Daily photo by Gary Lloyd|
Daily photo by Gary Lloyd Tennessee Valley Aero owner Jim Achord at Courtland Airport.
Businessman seeks to lead airport:
Courtland mayor backing request
for management authority
By Kristen Bishop
email@example.com · 340-2443
COURTLAND — A businessman at Lawrence County Airport said he can take the airport to new heights, if the County Commission will give him management authority.
Tennessee Valley Aero owner Jim Achord and Courtland Mayor Ted Letson made the suggestion during Monday's commission meeting. TVA, the only business at the airport, began offering flight services in November 2005.
Letson said Robert McClung, the only county employee at the airfield, is a groundskeeper and the airport needs an aeronautical expert like Achord to run things efficiently and attract additional businesses.
County Administrator Linda Harville handles all management duties for the airport, and Assistant Administrator Karen Harrison does the accounting.
Achord volunteered to manage the airport at no charge. Letson said McClung would continue his job maintaining the two 5,000-foot runways.
"I think the operation of the airport should be tied into someone who knows what's going on out there. ... Common sense should tell you that someone there could run it better than (the commission) could," said District 3 Commissioner Bradley Cross.
The airport is in an industrial park in Courtland. Officials agreed that improved airport operations could attract more businesses, and, in turn, bring in more tax revenue.
"I've met with three different corporations that would like to see some work done on the airport, and you need someone that knows a lot about aviation to do that," said Letson. "Jim is there usually seven days a week, and if questions come up on the weekends, people go to him, anyway."
All revenue from lease fees, hanger rentals and other services is reinvested into the airport, said Harrison. No local tax money is used to maintain the airport, but sales taxes go into the county's general and education funds.
Much of the airport's funding comes from federal grants, said County Attorney Cecil Caine. He said he was concerned that, if the Federal Aviation Administration saw the management situation as a conflict of interest, they'd cut grants.
"Whenever you have a manager that has a business there, it's an inherent conflict of interest," he said, during Monday's meeting. "The only real source of improvement is these federal grants, so you have to keep an eye on these agencies. They can give and they can take away."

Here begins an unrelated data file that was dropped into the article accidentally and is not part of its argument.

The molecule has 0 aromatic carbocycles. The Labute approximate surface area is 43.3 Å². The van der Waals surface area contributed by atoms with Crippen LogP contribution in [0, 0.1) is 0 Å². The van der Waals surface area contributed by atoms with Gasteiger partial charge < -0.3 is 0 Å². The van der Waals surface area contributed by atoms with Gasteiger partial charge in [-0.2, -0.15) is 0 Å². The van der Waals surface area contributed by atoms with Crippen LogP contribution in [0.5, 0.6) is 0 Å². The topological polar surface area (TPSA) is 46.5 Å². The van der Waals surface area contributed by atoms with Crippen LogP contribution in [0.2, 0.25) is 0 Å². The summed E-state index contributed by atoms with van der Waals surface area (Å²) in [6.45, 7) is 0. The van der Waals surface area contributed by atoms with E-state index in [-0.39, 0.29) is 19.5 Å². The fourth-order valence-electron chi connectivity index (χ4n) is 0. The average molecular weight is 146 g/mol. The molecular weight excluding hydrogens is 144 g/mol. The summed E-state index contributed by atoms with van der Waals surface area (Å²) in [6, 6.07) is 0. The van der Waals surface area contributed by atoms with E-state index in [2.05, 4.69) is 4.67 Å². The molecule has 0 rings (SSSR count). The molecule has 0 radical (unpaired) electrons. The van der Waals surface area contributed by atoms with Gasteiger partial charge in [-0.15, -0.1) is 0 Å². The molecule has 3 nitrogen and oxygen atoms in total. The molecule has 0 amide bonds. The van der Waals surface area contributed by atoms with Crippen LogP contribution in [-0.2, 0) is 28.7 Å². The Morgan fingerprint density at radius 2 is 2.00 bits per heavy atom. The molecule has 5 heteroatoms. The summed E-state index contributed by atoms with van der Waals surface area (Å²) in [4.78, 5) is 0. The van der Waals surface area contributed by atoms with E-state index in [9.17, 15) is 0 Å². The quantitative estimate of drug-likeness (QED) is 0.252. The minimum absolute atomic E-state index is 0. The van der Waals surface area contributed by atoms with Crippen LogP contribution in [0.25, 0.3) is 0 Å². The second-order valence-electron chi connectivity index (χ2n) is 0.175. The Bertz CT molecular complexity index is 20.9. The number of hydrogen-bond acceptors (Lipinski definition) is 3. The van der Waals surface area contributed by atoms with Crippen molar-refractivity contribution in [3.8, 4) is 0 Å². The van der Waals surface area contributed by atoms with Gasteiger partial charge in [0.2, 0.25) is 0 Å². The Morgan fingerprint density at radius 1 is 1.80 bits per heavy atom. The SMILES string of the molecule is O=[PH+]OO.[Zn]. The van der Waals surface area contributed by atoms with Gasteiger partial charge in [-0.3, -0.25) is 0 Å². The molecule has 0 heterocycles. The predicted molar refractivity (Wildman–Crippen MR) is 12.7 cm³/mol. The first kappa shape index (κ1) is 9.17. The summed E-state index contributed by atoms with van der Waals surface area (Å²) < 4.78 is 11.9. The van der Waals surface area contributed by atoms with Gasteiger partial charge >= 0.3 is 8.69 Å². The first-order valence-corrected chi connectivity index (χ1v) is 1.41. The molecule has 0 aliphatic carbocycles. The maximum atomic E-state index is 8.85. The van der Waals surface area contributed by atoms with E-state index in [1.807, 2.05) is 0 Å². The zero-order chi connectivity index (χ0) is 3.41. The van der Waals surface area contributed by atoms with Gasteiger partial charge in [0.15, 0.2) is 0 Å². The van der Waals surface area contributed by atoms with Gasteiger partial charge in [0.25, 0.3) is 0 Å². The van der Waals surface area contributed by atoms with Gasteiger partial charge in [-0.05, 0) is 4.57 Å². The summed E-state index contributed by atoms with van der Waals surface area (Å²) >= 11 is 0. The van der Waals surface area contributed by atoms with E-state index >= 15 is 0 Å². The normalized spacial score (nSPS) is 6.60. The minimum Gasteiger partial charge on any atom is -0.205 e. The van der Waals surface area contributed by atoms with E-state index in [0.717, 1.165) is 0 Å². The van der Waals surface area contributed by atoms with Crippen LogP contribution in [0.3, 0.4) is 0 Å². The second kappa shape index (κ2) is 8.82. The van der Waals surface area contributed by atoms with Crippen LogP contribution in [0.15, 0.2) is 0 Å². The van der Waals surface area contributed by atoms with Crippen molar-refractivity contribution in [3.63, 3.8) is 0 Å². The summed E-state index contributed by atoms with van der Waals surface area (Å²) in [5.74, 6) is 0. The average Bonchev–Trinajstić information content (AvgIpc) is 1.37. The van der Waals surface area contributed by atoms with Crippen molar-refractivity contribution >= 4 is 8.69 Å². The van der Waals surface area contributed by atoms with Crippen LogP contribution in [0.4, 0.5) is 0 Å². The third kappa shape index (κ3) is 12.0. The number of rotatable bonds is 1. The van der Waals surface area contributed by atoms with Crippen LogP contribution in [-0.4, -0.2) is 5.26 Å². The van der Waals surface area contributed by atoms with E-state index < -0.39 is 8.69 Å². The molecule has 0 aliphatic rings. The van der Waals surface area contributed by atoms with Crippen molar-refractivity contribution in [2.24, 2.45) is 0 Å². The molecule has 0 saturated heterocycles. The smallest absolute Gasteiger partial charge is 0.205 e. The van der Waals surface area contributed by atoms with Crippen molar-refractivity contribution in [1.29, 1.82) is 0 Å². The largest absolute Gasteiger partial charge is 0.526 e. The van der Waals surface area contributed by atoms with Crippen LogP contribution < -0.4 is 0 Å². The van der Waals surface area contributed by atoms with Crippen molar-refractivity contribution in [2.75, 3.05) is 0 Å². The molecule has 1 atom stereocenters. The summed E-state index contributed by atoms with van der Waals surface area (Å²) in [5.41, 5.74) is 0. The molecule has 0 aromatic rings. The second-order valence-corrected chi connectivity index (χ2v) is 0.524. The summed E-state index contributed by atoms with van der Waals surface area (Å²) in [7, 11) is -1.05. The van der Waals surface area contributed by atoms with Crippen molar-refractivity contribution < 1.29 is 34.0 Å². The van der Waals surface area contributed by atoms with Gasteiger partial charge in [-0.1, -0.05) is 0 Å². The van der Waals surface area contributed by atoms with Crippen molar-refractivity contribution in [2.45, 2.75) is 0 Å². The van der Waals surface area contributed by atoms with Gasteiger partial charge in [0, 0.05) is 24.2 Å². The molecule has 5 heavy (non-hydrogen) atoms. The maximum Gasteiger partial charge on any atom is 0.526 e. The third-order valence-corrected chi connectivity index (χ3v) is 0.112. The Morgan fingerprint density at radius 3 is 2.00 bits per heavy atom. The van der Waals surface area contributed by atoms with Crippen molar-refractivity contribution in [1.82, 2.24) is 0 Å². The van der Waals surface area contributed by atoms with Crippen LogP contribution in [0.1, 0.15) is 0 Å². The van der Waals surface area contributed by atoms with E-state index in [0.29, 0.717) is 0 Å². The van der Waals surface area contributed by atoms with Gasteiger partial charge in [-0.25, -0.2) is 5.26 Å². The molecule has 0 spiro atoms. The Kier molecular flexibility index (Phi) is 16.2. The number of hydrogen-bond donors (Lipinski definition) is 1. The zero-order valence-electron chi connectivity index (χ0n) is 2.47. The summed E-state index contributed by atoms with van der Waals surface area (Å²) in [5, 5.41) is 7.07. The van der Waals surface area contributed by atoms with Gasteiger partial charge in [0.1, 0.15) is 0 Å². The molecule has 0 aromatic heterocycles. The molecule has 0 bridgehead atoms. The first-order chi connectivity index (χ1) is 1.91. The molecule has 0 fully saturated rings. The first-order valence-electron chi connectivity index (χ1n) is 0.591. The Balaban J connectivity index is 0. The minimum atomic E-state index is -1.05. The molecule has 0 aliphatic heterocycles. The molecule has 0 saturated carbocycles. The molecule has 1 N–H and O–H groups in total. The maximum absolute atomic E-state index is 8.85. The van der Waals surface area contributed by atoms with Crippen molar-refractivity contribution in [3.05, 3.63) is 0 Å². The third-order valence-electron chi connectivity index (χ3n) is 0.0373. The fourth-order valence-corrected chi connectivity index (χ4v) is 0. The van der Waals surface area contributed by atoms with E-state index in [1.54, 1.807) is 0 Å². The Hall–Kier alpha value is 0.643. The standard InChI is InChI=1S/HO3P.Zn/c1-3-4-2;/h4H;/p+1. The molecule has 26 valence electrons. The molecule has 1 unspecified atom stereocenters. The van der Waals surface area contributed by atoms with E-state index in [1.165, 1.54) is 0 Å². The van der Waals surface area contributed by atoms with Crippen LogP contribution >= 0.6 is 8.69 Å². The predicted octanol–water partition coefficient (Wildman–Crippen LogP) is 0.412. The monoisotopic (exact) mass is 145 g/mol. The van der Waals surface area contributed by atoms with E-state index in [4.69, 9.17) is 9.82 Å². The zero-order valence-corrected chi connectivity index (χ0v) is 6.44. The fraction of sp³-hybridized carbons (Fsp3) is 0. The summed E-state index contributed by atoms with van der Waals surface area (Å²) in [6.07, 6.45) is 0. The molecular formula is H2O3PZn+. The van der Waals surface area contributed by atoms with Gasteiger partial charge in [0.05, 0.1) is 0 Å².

Achord insisted there would be no problem should the commission allow him to manage the airport.
"We've been back and forth on this before, and honestly, there's a conflict of interest in almost everything," he said. "Ninety percent of airport managers own businesses on that field."
The airports in Decatur and Hartselle are both managed by business owners on the airports.
"As far as manager goes, I'd just be a point of contact," said Achord.
"Everything, with regards to regulations and established businesses, has to go through the FAA. New businesses would simply contact me, and I could tell them what they need to do, but they'd still have to get approval from the FAA and the commission."
Lawrence County Chamber of Commerce Executive Director Vicki Morese said Achord's personal gain would be a gain for the airport as well.
"He has a vested interest as a business to market the airport because it will increase his own business," she said. "But it's a proven fact that success brings success."
It was unclear Monday how much authority the commission would be willing to give Achord. Commissioners adopted a resolution Monday to work out a contract with him that will be presented during the February commission meeting.
Tennessee Valley Aero services at Lawrence County Airport
Ground freight hauling
Aircraft and helicopter maintenance
Limited inventory of aircraft parts
FAA testing facility
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